Another way of reproducing someone else’s words without repeating them exactly is through indirect or reported speech. By adding a reporting verb (said, stated, exclaimed, declared, etc.) and shifting tenses as required, you can integrate the original speaker’s statement grammatically into the new sentence. Adverbs and adjectives expressing nearness in place or time (here, this, now, next, etc.) become the corresponding adverbs or adjectives of remoteness (there, that, then, the following, etc.) in indirect speech. Examples are given at the end of this section following the heading Direct speech / Indirect speech.
In indirect speech, the first example in 8.02 Run-in format would be restructured to read as follows:
The verb in the subordinate clause shifts from the present tense of direct speech (are) to the past tense (were) in keeping with the rules of tense sequence. Likewise, a verb that was in the future tense in direct speech often takes the conditional form in indirect speech. Thus if the Minister’s words had been
the indirect form would be
However, the present and future tenses are retained and demonstratives are not modified if the actions or situations referred to are still current or future at the time of quotation:
"There will be no growth this year."
The Minister said that there will be no growth this year.
The Minister said that there would be no growth in that year.
Alternatively, a blend of direct and indirect speech may be preferred when a particular part of the original statement is to be highlighted:
Because the first subordinate clause verb (were) is in the past tense, the tense of the verb within the quotation must be altered. This time, because direct speech is being retained and the speaker did not actually use the past tense, the editorial change has to be indicated by means of square brackets (see also 8.10 Insertions, alterations and parentheses on altering quotations).
The table below shows the corresponding tense and other changes when direct speech is converted to indirect speech:
|Direct speech||Indirect speech|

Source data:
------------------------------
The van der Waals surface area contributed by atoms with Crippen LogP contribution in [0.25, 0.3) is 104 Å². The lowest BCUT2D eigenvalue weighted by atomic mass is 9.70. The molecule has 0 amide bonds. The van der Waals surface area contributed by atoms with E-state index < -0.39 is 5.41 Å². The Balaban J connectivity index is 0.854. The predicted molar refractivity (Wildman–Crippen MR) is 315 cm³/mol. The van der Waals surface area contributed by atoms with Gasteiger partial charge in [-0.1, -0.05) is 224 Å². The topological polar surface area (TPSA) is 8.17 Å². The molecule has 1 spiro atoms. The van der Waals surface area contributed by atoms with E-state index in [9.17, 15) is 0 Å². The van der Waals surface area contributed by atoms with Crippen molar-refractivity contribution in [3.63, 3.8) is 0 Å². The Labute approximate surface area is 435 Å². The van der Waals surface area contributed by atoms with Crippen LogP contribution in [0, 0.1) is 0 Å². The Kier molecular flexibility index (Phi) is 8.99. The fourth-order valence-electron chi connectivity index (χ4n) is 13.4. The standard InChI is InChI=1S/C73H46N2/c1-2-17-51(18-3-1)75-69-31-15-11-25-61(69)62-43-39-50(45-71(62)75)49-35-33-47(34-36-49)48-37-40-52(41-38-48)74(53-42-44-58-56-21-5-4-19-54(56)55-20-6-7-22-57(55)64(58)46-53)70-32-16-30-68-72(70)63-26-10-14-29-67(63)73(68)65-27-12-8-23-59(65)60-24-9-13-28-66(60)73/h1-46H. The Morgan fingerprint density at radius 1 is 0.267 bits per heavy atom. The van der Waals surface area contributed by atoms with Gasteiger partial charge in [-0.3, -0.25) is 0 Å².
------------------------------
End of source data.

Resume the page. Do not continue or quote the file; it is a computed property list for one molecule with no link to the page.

|Simple present |
"I hate this film," she said.
|Simple past |
She said that she hated that film.
|Present progressive |
"I’m watching the fireworks," he said.
|Past progressive |
He said that he was watching the fireworks.
|Present perfect |
"I’ve found a new job," she said
|Past perfect |
She said that she had found a new job.
|Present perfect progressive |
He said, "I’ve been running around all day."
|Past perfect progressive |
He said that he had been running around all day.
|Simple past |
"I saw Maria in Saskatoon last Saturday," he said.
|Past perfect |
He said that he had seen Maria in Saskatoon the previous Saturday.
She said, "I’ll be in Nova Scotia by Friday."
She said that she would be in Nova Scotia by Friday.
|Future progressive |
"I’ll be needing the car on the fifteenth," Paul said.
|Conditional progressive |
Paul said that he would be needing the car on the fifteenth.
"I would really like to go," he said.
|Conditional (no tense change) |
He said that he would really like to go.
Bear in mind that minutes are a record of what was said at some point in the past. Therefore indirect (reported) speech is called for. This involves placing verbs in a past or conditional tense, if they express statements by persons at the meeting (e.g. said, not says; had forecast, not has forecast; would decide, not will decide).
However, the present or future forms of verbs may be used for general statements of fact not directly attributed to participants (e.g. Alberta requires a finance officer, in point 5 of the model minutes). In this example there is no specific source for the statement, other than the minute-writer. See 8.04 Indirect (reported) speech for more information on indirect speech.
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